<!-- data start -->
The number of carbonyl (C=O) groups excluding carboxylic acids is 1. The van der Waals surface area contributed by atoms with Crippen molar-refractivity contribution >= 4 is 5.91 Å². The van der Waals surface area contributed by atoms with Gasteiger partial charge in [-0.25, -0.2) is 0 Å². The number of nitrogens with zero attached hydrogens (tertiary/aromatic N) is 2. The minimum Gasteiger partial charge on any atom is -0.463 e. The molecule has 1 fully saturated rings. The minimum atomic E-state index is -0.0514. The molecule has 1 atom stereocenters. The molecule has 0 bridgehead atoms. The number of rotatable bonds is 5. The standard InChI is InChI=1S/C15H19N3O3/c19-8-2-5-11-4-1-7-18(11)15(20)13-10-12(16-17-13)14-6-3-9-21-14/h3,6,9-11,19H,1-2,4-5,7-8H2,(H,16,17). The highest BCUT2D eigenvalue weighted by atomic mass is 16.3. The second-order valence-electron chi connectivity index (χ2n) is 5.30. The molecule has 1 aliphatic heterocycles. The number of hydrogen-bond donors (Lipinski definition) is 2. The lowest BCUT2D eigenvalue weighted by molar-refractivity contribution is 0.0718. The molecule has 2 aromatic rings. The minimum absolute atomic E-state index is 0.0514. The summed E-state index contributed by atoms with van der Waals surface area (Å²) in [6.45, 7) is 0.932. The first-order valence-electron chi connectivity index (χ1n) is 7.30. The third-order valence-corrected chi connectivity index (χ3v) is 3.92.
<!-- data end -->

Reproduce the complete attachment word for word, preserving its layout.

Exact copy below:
The number of carbonyl (C=O) groups excluding carboxylic acids is 1. The van der Waals surface area contributed by atoms with Crippen molar-refractivity contribution >= 4 is 5.91 Å². The van der Waals surface area contributed by atoms with Gasteiger partial charge in [-0.25, -0.2) is 0 Å². The number of nitrogens with zero attached hydrogens (tertiary/aromatic N) is 2. The minimum Gasteiger partial charge on any atom is -0.463 e. The molecule has 1 fully saturated rings. The minimum atomic E-state index is -0.0514. The molecule has 1 atom stereocenters. The molecule has 0 bridgehead atoms. The number of rotatable bonds is 5. The standard InChI is InChI=1S/C15H19N3O3/c19-8-2-5-11-4-1-7-18(11)15(20)13-10-12(16-17-13)14-6-3-9-21-14/h3,6,9-11,19H,1-2,4-5,7-8H2,(H,16,17). The highest BCUT2D eigenvalue weighted by atomic mass is 16.3. The second-order valence-electron chi connectivity index (χ2n) is 5.30. The molecule has 1 aliphatic heterocycles. The number of hydrogen-bond donors (Lipinski definition) is 2. The lowest BCUT2D eigenvalue weighted by molar-refractivity contribution is 0.0718. The molecule has 2 aromatic rings. The minimum absolute atomic E-state index is 0.0514. The summed E-state index contributed by atoms with van der Waals surface area (Å²) in [6.45, 7) is 0.932. The first-order valence-electron chi connectivity index (χ1n) is 7.30. The third-order valence-corrected chi connectivity index (χ3v) is 3.92.